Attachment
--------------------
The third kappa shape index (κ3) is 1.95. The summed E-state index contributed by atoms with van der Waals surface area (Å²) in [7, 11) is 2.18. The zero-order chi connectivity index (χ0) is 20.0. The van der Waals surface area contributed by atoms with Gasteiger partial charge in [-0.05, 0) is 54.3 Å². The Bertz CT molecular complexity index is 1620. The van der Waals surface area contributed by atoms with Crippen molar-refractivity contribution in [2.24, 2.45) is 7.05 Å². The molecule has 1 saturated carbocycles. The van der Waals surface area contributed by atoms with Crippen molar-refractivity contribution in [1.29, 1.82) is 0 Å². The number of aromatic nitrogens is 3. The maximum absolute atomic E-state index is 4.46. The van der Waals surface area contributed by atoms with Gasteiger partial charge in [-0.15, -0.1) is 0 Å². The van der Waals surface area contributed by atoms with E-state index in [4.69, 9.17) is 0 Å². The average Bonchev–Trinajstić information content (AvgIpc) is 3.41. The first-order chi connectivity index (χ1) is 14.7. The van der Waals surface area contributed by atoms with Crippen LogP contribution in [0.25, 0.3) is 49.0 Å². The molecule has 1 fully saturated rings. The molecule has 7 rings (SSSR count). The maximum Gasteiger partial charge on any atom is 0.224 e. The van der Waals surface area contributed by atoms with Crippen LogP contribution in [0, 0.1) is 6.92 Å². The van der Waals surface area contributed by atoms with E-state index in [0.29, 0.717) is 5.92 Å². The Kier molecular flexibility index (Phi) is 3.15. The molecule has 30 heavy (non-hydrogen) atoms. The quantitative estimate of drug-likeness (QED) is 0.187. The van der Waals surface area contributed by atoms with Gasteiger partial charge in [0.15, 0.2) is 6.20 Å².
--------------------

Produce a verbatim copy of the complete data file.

The third kappa shape index (κ3) is 1.95. The summed E-state index contributed by atoms with van der Waals surface area (Å²) in [7, 11) is 2.18. The zero-order chi connectivity index (χ0) is 20.0. The van der Waals surface area contributed by atoms with Gasteiger partial charge in [-0.05, 0) is 54.3 Å². The Bertz CT molecular complexity index is 1620. The van der Waals surface area contributed by atoms with Crippen molar-refractivity contribution in [2.24, 2.45) is 7.05 Å². The molecule has 1 saturated carbocycles. The van der Waals surface area contributed by atoms with Crippen molar-refractivity contribution in [1.29, 1.82) is 0 Å². The number of aromatic nitrogens is 3. The maximum absolute atomic E-state index is 4.46. The van der Waals surface area contributed by atoms with Gasteiger partial charge in [-0.15, -0.1) is 0 Å². The van der Waals surface area contributed by atoms with E-state index in [4.69, 9.17) is 0 Å². The average Bonchev–Trinajstić information content (AvgIpc) is 3.41. The first-order chi connectivity index (χ1) is 14.7. The van der Waals surface area contributed by atoms with Crippen LogP contribution in [0.25, 0.3) is 49.0 Å². The molecule has 1 fully saturated rings. The molecule has 7 rings (SSSR count). The maximum Gasteiger partial charge on any atom is 0.224 e. The van der Waals surface area contributed by atoms with Crippen LogP contribution in [0, 0.1) is 6.92 Å². The van der Waals surface area contributed by atoms with E-state index in [0.29, 0.717) is 5.92 Å². The Kier molecular flexibility index (Phi) is 3.15. The molecule has 30 heavy (non-hydrogen) atoms. The quantitative estimate of drug-likeness (QED) is 0.187. The van der Waals surface area contributed by atoms with Gasteiger partial charge in [0.15, 0.2) is 6.20 Å².